Jonathan Schroeder was the engineering manager at a worldleading mechatronics linear motion manufacturer, where Joe Binka also worked as the lead new product development engineer, when the sequence of events in 2013 that led to the introduction of the industry’s fi rst large-format 3D printer began. Schroeder and Binka had worked on a new, compact linear actuator, which was designed to support x-y-z-coordinate motion, a natural fi t for 3D printer motion. The two men were discussing creating a gimmicky mechanism to take to a trade show—like the pick ‘n’ play chess set they had previously developed—when Binka said, “You know, if we had a 3D printer, we could design this kind of stuff faster.” To which Schroeder replied, “Let’s make a large 3D printer, using the new actuator, and take it to the trade show to showcase the actuator.” The quickly designed 3D printer that they took to that trade show in the spring of 2013 was the precursor to the 3D Platform 3D printers that are available today. That’s because there was more interest at the trade show in the rapidly assembled 3D printer than in the actuator. Since the linear motion manufacturer counts many, if not all, of the leading 3D printer manufacturers as its customers, management decided to spin 3D Platform off as a separate company to avoid competition with customers. Today, Schroeder is president of 3D Platform and Binka works at the company as an additive manufacturing engineer. Although SOLIDWORKS® design software was used to develop the fi rst 3D Platform prototype at the linear motion manufacturer, as a separate, autonomous company, 3D Platform could choose any design solution that it wanted when the company began operations in 2014. “We briefl y looked at other software packages but quickly decided to stay with SOLIDWORKS,” Schroeder recalls. “A lot of our customers use SOLIDWORKS, and we believed that it would provide us with the speed and fl exibility that we needed to capitalize on the large- and extra-large-format opportunity that we saw in the 3D printing market.” 3D Platform chose the SOLIDWORKS 3D product development platform—implementing SOLIDWORKS Standard design, SOLIDWORKS Professional design, SOLIDWORKS Premium design and analysis, SOLIDWORKS Electrical 3D design, SOLIDWORKS Electrical Schematics design, and SOLIDWORKS PDM Professional product data management (PDM) software— because it is easy to use; includes capabilities for automating 3D printer confi gurations; and provides access to a broad, trained talent pool.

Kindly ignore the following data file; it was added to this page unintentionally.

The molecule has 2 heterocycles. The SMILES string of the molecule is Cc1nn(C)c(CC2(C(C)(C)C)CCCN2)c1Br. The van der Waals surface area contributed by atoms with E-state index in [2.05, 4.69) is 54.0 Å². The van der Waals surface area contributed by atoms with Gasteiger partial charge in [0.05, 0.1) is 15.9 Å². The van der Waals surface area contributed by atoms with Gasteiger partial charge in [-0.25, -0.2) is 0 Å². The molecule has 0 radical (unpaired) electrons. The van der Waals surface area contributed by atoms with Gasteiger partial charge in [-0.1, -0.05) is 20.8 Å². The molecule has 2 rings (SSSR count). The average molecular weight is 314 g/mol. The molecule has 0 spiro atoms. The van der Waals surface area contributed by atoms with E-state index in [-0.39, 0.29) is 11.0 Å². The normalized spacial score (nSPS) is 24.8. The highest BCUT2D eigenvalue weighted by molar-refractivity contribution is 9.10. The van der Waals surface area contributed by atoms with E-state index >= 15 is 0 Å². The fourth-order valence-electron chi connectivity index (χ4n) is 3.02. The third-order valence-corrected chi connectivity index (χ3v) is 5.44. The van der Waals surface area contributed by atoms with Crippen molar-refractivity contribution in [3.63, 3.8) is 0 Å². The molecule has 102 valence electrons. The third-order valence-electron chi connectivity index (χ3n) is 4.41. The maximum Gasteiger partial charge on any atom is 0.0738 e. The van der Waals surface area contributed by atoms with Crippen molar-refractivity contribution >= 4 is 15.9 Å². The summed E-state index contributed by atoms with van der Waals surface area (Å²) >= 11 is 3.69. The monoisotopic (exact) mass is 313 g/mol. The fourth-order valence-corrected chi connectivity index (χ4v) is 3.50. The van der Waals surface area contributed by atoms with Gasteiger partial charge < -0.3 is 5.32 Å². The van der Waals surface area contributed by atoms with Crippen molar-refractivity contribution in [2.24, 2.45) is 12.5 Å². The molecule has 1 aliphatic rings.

In developing its line of 3D printers, 3D Platform employed top-down assembly, in-context, parametric design techniques, which provided the 3D printer manufacturer with greater development fl exibility and speed. Instead of beginning each new product from scratch, the company’s engineers can use SOLIDWORKS to quickly adapt existing designs. “Because all assembly design is top-down and in-context, we know where the mates and anchor points are,” Binka explains. “This method allows us to start with a driver, such as print volume, to more quickly adapt designs. “Using this approach in SOLIDWORKS, we moved from concept to prototype in about 70 days, which is one-sixth the time it would have taken with a more traditional approach,” Binka continues. “This capability allows us to take our original one by one-meter machine, the fi rst large-format 3D printer brought to market, and rapidly take it up to a four by eight-foot printer, and so on.”
3D Platform also utilizes the simulation capabilities of SOLIDWORKS Premium software to improve 3D printer performance. Not only do 3D Platform 3D printers have the largest build area—including a 16 by 300-foot printer that’s as long as a football fi eld—they also print at a higher rate of speed, delivering faster return on investment. While conventional 3D machines’ material consumption rates top out at about two kilograms of material a day, the 3D Platform’s largest spool-fed extruder can consume more than 1 kg per hour and their pellet-fed extruders can consume more than 50 kg per hour. “The core part of our intellectual property [IP] is our extruders, which allow us to produce larger parts faster,” Schroeder stresses. “With SOLIDWORKS Premium, we can do quick deflection checks as we develop different-sized printers, so we maintain the high performance level for which we are known as we develop new products.”
With SOLIDWORKS, 3D Platform can communicate more effectively internally and externally, as well as more easily attract skilled, trained design and engineering talent. “My preferred method of contact with customers and our engineering team is using SOLIDWORKS eDrawings® on my Microsoft® Surface® Pro 3 tablet,” Schoeder points out. “eDrawings is great for adding notes and sending them back to our engineers, and I like the fact that when I send them to customers or vendors, I’m not giving away any IP.” “Thanks to the large number of trained SOLIDWORKS users and the SOLIDWORKS certifi cation program, it’s easy to fi nd new people and immediately know their skill level,” Binka adds. “More designers and engineers are certifi ed in SOLIDWORKS than other CAD programs, which makes it easy when we need to add talent.”